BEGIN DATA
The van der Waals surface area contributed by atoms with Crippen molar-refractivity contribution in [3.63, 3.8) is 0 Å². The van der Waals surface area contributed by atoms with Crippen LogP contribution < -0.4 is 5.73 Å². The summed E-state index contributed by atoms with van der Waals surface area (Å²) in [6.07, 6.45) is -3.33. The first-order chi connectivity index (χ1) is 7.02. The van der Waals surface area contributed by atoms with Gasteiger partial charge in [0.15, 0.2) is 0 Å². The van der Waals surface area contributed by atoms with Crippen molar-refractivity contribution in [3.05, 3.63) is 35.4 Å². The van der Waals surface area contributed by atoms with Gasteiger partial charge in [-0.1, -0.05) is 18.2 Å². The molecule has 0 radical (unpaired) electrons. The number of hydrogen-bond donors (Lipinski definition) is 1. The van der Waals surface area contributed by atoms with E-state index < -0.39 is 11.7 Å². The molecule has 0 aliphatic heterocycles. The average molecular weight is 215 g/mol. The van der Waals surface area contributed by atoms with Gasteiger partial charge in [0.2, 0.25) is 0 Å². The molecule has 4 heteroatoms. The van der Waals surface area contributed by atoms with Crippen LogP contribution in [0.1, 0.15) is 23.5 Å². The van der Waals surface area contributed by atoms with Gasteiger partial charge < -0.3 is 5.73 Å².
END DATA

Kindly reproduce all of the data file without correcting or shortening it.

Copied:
The van der Waals surface area contributed by atoms with Crippen molar-refractivity contribution in [3.63, 3.8) is 0 Å². The van der Waals surface area contributed by atoms with Crippen LogP contribution < -0.4 is 5.73 Å². The summed E-state index contributed by atoms with van der Waals surface area (Å²) in [6.07, 6.45) is -3.33. The first-order chi connectivity index (χ1) is 7.02. The van der Waals surface area contributed by atoms with Gasteiger partial charge in [0.15, 0.2) is 0 Å². The van der Waals surface area contributed by atoms with Crippen molar-refractivity contribution in [3.05, 3.63) is 35.4 Å². The van der Waals surface area contributed by atoms with Gasteiger partial charge in [-0.1, -0.05) is 18.2 Å². The molecule has 0 radical (unpaired) electrons. The number of hydrogen-bond donors (Lipinski definition) is 1. The van der Waals surface area contributed by atoms with E-state index < -0.39 is 11.7 Å². The molecule has 0 aliphatic heterocycles. The average molecular weight is 215 g/mol. The van der Waals surface area contributed by atoms with Gasteiger partial charge in [0.2, 0.25) is 0 Å². The molecule has 4 heteroatoms. The van der Waals surface area contributed by atoms with Crippen LogP contribution in [0.1, 0.15) is 23.5 Å². The van der Waals surface area contributed by atoms with Gasteiger partial charge < -0.3 is 5.73 Å².